Greenhouse whitefly Trialeurodes vaporariorum
Greenhouse whitefly were first observed in tomatoes in America in 1870, and since then have been found to be major pests in a wide variety of vegetable and ornamental crops around the world.
Life-cycle and appearance
Adult whitefly tend to lay their eggs onto the soft young plant growth at the top of the plant. When eggs are first laid, they are white in colour but then turn black prior to hatching. Once hatched, the whitefly larva is able to move around on the leaf for about 1 day. After moving away from the egg, the larva attaches itself to the leaf and remains sedentary, feeding from the plant until it finally moults into a pupa. The nymphal stage starts off as a flattened oval disc on the leaf. Later the developing whitefly stops feeding but swells and develops a distinct vertical body wall with fine spikes over its body, giving a “crown like” appearance. Whitefly adults begin feeding soon after hatching and continue to feed from plants until they die.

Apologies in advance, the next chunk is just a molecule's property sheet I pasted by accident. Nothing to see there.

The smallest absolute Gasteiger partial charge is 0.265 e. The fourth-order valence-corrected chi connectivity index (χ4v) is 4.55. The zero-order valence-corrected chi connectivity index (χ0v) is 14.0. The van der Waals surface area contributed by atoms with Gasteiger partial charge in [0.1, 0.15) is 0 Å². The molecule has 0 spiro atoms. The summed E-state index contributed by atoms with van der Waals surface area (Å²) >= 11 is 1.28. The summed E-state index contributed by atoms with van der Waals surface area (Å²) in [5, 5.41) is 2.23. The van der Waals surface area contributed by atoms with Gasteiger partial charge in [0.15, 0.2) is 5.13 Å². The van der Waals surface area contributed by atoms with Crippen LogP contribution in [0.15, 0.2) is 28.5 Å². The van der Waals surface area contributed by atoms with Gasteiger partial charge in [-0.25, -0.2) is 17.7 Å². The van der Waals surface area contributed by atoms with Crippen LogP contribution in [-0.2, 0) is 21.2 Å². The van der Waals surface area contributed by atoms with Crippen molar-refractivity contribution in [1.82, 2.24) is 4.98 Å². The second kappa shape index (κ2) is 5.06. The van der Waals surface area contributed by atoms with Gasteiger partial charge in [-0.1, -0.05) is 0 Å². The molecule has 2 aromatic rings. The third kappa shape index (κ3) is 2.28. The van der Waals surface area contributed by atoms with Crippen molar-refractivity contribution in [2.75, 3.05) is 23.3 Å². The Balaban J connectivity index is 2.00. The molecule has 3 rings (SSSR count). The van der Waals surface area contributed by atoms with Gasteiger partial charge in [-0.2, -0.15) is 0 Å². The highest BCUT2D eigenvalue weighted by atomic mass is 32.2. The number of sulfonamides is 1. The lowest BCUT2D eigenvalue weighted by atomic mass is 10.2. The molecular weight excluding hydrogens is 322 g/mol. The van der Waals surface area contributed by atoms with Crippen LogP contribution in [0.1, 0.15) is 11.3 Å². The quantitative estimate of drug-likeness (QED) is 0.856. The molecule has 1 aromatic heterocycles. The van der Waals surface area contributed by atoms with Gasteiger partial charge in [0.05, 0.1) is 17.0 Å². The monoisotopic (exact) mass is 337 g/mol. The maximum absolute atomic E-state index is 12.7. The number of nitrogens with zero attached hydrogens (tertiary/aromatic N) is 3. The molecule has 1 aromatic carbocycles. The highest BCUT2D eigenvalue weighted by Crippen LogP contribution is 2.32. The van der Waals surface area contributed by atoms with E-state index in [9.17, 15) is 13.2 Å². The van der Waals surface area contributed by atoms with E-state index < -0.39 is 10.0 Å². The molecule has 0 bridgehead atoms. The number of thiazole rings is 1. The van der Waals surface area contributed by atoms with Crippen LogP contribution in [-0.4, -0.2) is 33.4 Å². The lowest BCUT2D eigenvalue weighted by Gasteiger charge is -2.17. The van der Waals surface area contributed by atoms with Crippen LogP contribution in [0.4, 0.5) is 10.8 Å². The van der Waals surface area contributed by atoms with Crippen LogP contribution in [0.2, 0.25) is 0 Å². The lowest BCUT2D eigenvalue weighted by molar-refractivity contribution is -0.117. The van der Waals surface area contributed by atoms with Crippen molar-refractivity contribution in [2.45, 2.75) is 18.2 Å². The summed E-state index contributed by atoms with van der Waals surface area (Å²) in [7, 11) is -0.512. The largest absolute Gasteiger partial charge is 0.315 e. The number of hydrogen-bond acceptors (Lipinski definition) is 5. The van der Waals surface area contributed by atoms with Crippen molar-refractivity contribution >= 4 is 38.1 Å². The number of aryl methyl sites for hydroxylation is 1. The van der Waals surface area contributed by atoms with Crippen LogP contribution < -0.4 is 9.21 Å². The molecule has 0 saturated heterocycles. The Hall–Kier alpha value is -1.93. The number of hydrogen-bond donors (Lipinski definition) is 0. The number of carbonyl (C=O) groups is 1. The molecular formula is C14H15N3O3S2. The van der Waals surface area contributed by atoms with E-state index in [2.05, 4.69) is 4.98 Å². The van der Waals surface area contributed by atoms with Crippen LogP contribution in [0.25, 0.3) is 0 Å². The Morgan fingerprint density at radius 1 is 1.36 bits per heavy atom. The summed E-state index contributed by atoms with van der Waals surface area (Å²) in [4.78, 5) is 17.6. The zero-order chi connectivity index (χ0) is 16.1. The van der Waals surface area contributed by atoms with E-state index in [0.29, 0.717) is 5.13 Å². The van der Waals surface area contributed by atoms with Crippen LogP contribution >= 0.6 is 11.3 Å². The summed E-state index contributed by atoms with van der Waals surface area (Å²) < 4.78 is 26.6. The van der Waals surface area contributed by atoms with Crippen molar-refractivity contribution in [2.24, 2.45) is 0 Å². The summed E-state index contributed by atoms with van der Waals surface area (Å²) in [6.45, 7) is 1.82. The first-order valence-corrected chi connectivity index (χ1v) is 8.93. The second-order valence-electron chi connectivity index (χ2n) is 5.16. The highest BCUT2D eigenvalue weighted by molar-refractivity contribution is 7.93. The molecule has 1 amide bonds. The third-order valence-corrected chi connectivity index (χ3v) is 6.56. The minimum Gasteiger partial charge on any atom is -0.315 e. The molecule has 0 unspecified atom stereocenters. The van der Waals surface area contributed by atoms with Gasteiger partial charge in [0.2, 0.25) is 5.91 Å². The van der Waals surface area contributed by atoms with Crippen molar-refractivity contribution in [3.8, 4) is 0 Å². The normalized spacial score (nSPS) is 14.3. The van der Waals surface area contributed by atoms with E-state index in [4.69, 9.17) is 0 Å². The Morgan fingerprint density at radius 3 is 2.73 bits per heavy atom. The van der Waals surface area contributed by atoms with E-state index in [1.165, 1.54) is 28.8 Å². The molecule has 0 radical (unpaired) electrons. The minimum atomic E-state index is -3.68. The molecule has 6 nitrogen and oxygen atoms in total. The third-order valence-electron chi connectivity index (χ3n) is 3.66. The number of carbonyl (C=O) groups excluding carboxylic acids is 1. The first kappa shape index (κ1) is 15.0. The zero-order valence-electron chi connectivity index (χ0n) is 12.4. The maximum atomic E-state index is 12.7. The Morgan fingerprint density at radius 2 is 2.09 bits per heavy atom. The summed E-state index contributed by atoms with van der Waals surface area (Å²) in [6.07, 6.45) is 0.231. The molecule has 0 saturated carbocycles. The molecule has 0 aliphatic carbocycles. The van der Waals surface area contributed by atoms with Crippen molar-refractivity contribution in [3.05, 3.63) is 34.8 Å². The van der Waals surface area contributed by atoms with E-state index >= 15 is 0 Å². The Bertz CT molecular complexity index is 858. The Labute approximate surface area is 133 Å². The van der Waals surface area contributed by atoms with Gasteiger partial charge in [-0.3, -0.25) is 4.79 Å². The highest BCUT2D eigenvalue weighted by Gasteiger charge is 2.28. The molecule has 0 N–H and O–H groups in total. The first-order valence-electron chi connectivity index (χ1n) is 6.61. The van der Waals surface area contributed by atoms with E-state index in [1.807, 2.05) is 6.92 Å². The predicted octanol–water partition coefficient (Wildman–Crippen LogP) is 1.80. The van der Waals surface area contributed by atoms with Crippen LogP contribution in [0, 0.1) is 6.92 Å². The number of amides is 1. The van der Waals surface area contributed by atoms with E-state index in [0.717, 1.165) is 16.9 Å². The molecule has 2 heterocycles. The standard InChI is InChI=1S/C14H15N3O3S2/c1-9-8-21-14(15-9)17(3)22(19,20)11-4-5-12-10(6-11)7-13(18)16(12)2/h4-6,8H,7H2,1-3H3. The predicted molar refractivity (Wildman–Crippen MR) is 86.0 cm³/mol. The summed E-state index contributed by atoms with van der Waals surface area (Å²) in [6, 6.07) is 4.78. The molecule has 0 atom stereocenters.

Females will start laying eggs about 2 days after hatching as adults. Unmated females lay male eggs, while mated females lay both female and male eggs. The two most important factors affecting whitefly population growth are temperatures and the plant host. Greenhouse whitefly will continue to breed throughout the year in temperate climates. Whitefly eggs can survive more than 15 days at –3°C. The number of eggs laid by a single female varies greatly and will depend on the host plant species, and can even vary between varieties of plants within a species. For example, whitefly females will lay more eggs on beef-steak tomatoes than on many other tomato varieties. Whiteflies that have originated on a capsicum crop will lay more eggs on another capsicum crop than whiteflies that have been reared on a different plant species. At 22°C a whitefly female can lay on average around 350 eggs in her life time on eggplants (aubergines), 160 eggs on cucumbers and only 20-30 on capsicums.